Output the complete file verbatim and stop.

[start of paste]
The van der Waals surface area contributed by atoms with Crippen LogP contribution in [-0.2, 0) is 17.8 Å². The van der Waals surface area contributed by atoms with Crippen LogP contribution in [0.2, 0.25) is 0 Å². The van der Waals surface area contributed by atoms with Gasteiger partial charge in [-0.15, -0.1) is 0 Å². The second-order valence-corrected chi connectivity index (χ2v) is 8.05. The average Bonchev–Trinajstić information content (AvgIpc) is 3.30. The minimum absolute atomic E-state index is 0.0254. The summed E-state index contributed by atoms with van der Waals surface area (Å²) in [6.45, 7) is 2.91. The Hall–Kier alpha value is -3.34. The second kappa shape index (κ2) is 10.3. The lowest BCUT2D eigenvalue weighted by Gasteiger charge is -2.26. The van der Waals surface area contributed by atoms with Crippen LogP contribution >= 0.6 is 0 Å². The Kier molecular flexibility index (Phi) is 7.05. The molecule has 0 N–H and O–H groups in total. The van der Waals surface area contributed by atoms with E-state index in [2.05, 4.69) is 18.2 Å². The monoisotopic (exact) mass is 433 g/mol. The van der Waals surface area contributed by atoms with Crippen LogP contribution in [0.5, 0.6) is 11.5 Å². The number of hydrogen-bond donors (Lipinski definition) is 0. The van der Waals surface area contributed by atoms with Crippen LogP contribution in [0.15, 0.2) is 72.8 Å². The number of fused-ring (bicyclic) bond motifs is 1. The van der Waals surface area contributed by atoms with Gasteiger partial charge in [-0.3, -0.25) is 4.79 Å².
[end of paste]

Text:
The van der Waals surface area contributed by atoms with Crippen LogP contribution in [-0.2, 0) is 17.8 Å². The van der Waals surface area contributed by atoms with Crippen LogP contribution in [0.2, 0.25) is 0 Å². The van der Waals surface area contributed by atoms with Gasteiger partial charge in [-0.15, -0.1) is 0 Å². The second-order valence-corrected chi connectivity index (χ2v) is 8.05. The average Bonchev–Trinajstić information content (AvgIpc) is 3.30. The minimum absolute atomic E-state index is 0.0254. The summed E-state index contributed by atoms with van der Waals surface area (Å²) in [6.45, 7) is 2.91. The Hall–Kier alpha value is -3.34. The second kappa shape index (κ2) is 10.3. The lowest BCUT2D eigenvalue weighted by Gasteiger charge is -2.26. The van der Waals surface area contributed by atoms with Crippen LogP contribution >= 0.6 is 0 Å². The Kier molecular flexibility index (Phi) is 7.05. The molecule has 0 N–H and O–H groups in total. The van der Waals surface area contributed by atoms with E-state index in [2.05, 4.69) is 18.2 Å². The monoisotopic (exact) mass is 433 g/mol. The van der Waals surface area contributed by atoms with Crippen LogP contribution in [0.5, 0.6) is 11.5 Å². The number of hydrogen-bond donors (Lipinski definition) is 0. The van der Waals surface area contributed by atoms with Crippen LogP contribution in [0.15, 0.2) is 72.8 Å². The number of fused-ring (bicyclic) bond motifs is 1. The van der Waals surface area contributed by atoms with Gasteiger partial charge in [-0.3, -0.25) is 4.79 Å².